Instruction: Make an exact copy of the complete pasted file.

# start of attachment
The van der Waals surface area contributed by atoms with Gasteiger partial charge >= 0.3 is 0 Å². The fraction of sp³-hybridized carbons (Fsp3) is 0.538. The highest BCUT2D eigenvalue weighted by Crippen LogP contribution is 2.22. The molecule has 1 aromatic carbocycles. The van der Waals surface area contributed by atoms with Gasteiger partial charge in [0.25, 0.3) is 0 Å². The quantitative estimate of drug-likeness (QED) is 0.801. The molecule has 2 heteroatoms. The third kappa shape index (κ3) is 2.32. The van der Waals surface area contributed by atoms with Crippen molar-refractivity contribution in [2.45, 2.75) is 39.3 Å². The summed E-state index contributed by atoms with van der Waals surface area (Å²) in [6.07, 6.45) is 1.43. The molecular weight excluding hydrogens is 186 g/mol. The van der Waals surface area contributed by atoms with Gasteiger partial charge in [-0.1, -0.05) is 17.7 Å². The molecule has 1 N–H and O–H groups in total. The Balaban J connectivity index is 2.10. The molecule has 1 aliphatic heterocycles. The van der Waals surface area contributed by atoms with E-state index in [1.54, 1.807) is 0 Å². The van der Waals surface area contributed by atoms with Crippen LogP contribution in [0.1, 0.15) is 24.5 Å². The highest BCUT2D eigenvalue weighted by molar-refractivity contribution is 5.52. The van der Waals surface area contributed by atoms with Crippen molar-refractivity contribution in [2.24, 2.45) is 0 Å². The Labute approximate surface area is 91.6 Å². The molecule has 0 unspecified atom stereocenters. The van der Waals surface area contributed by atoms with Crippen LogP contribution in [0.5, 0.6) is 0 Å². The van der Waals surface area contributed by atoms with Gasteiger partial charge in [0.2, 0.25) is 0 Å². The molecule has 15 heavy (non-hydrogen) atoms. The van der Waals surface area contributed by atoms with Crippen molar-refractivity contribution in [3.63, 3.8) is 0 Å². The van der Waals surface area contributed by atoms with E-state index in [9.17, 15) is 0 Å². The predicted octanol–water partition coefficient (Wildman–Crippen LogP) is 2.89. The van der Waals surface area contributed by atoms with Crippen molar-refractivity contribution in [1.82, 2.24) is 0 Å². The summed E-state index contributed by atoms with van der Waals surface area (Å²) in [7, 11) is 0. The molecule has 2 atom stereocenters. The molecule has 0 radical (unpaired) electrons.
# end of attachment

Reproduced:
The van der Waals surface area contributed by atoms with Gasteiger partial charge >= 0.3 is 0 Å². The fraction of sp³-hybridized carbons (Fsp3) is 0.538. The highest BCUT2D eigenvalue weighted by Crippen LogP contribution is 2.22. The molecule has 1 aromatic carbocycles. The van der Waals surface area contributed by atoms with Gasteiger partial charge in [0.25, 0.3) is 0 Å². The quantitative estimate of drug-likeness (QED) is 0.801. The molecule has 2 heteroatoms. The third kappa shape index (κ3) is 2.32. The van der Waals surface area contributed by atoms with Crippen molar-refractivity contribution in [2.45, 2.75) is 39.3 Å². The summed E-state index contributed by atoms with van der Waals surface area (Å²) in [6.07, 6.45) is 1.43. The molecular weight excluding hydrogens is 186 g/mol. The van der Waals surface area contributed by atoms with Gasteiger partial charge in [-0.1, -0.05) is 17.7 Å². The molecule has 1 N–H and O–H groups in total. The Balaban J connectivity index is 2.10. The molecule has 1 aliphatic heterocycles. The van der Waals surface area contributed by atoms with E-state index in [1.54, 1.807) is 0 Å². The van der Waals surface area contributed by atoms with Crippen LogP contribution in [0.1, 0.15) is 24.5 Å². The highest BCUT2D eigenvalue weighted by molar-refractivity contribution is 5.52. The van der Waals surface area contributed by atoms with Crippen molar-refractivity contribution in [2.24, 2.45) is 0 Å². The Labute approximate surface area is 91.6 Å². The molecule has 0 unspecified atom stereocenters. The van der Waals surface area contributed by atoms with Crippen LogP contribution in [0.5, 0.6) is 0 Å². The van der Waals surface area contributed by atoms with Gasteiger partial charge in [0.2, 0.25) is 0 Å². The molecule has 15 heavy (non-hydrogen) atoms. The van der Waals surface area contributed by atoms with Crippen molar-refractivity contribution in [3.63, 3.8) is 0 Å². The van der Waals surface area contributed by atoms with E-state index in [9.17, 15) is 0 Å². The predicted octanol–water partition coefficient (Wildman–Crippen LogP) is 2.89. The van der Waals surface area contributed by atoms with Crippen molar-refractivity contribution in [1.82, 2.24) is 0 Å². The summed E-state index contributed by atoms with van der Waals surface area (Å²) in [7, 11) is 0. The molecule has 2 atom stereocenters. The molecule has 0 radical (unpaired) electrons.